It wasn’t until much later that physicians and the public at large realized just how addictive these drugs really were. And while many companies tried to employ abuse deterrents to keep addicts from using prescription opioids illicitly, many users simply shifted their focus to another cheaper, more freely available opioid – heroin.

Drugs like OxyContin helped create a highly addicted population by the spread of misinformation and by over-prescription. And the United States has been suffering the consequences for almost two decades now.

It is without a doubt one of the deadliest and costliest health crises the country has ever seen. And much of the blame rests on just one little pill.

Is Oxycodone Illegal?

Oxycodone is, of course, a prescription drug. And when it’s used properly, it can be not only 100% legal, but can dramatically improve the quality of life for some. But abusing it or using it improperly is highly illegal.

Oxycodone Addiction Information

This powerful medication is a controlled substance – meaning it’s manufacture, possession, or use is regulated by the government due to its potential for abuse. Oxycodone is considered a Schedule II substance, which the DEA defines as:

Drugs with a high potential for abuse, with use potentially leading to severe psychological or physical dependence. These drugs are also considered dangerous. Some examples of Schedule II drugs are:

Combination products with less than 15 milligrams of hydrocodone per dosage unit (Vicodin), cocaine, methamphetamine, methadone, hydromorphone (Dilaudid), meperidine (Demerol), Oxycodone (OxyContin), fentanyl, Dexedrine, Adderall, and Ritalin.

Consequently, if someone is caught using, trading, selling, stealing, or lying to a physician in order to obtain more Oxycodone, they may be subject to some pretty substantial legal penalties.

Below are some of the maximum fines and penalties for trafficking, possession, or smuggling of Oxycodone without a valid prescription according to the Congressional Research Service.

  • For Trafficking of Oxycodone
    • 1st Offense
      • $500,000 (for an individual) or $2.5 million (for an organization)
      • Up to 15 years imprisonment
    • 2nd Offense
      • $2 million (for an individual) or $10 million (for an organization)
      • Up to 30 years imprisonment
    • 3rd Offense
      • $2 million (for an individual) or $10 million (for an organization)
      • Life imprisonment
  • For Simple Possession of Oxycodone
    • 1st Offense
      • Not less than $1,000
      • Up to 1 year
    • 2nd Offense
      • Not less than $2,500
      • 15 days to 2 years
    • 3rd Offense
      • Not less than $5,000
      • 90 days to 3 years
  • For Smuggling of Oxymorphone
    • Any Offense
      • Up to $250,000
      • Up to 20 years

Oxycodone Abuse vs. Addiction: Not One in the Same

Recent Oxycodone abuse statistics indicate that about 11 million people in the U.S. will take at least one dose of this drug in a non-medical way.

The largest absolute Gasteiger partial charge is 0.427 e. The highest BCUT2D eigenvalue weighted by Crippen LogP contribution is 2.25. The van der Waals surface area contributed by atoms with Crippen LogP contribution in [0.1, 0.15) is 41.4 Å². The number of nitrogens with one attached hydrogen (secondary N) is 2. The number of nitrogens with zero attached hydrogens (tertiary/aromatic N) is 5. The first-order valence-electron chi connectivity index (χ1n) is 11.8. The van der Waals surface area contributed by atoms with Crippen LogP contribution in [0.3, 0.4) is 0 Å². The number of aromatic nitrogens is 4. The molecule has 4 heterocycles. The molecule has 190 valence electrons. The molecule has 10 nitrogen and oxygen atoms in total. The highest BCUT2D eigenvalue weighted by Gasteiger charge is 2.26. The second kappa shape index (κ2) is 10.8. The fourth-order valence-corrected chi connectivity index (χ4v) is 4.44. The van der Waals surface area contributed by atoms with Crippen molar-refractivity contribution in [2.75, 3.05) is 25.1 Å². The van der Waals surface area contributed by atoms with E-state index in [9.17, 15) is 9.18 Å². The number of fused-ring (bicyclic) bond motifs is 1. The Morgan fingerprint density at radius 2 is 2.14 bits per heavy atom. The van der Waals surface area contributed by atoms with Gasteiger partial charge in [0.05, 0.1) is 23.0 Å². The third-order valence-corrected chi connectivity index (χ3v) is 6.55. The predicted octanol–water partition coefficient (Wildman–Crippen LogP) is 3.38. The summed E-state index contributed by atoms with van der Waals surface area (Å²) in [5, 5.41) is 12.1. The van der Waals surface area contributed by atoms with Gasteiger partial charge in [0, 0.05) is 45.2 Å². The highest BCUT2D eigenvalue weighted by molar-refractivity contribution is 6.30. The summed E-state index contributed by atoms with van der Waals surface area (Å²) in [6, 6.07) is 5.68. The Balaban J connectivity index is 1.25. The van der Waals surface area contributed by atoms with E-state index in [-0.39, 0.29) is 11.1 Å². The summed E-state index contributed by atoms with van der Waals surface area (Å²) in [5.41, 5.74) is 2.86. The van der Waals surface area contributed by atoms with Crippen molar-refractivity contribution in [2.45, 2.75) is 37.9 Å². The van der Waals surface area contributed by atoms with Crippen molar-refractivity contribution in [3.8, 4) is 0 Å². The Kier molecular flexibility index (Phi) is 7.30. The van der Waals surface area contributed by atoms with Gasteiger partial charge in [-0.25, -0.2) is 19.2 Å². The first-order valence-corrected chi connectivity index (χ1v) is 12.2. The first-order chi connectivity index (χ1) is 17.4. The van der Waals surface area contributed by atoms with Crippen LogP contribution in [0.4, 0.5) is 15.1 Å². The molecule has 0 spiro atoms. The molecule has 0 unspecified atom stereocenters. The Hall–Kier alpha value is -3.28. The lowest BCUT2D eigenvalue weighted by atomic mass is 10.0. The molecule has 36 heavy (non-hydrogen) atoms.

Many of these individuals are possibly taking it at a dosage that’s too high for them or that goes against their prescription. Others are using the drug just to get a buzz. And while the intent might be different between each, both cases are considered to be abuse – even if it’s accidental.

And while you should never abuse Oxycodone due to the high risk of overdose and dependency, a full-blown addiction to the drug is one of the worst outcomes.

But what really constitutes abuse when it comes to this powerful prescription pain reliever?

While using other drugs like heroin, cocaine, and crystal meth even once is considered to be abuse since they’re illicit, things get a little trickier when it comes to legal drugs like Oxycodone. And sometimes, it’s hard to know what’s considered abuse with prescription drugs.

Essentially, Oxycodone abuse includes any use of the drug that doesn’t follow the prescription. If you’re taking this drug in any way that doesn’t fall under doctor’s orders, then you’re abusing it.

Now, this can include a lot of different things, some of which most people wouldn’t think twice about. So, to clear things up a bit, all of the following include a form of Oxycodone abuse. And that means that the risk of adverse reactions, dependency, and addiction are all higher than if the drug is used correctly.

  • Taking a higher dose of Oxycodone than you’re prescribed
  • Taking a dose at a time you aren’t supposed to
  • Sharing your prescription with others or taking someone else’s (even if they have the same condition)
  • Using Oxycodone with other substances like alcohol when you aren’t supposed to
  • Going to multiple doctors in different locations so as to get overlapping prescriptions for Oxycodone. This is what’s known as “doctor shopping” and it’s dishonest, illegal, and potentially deadly.

While abusing Oxycodone is simply a matter of using it in a way it wasn't prescribed, being addicted to it is something different altogether.

Here’s the definition of addiction according to NIDA: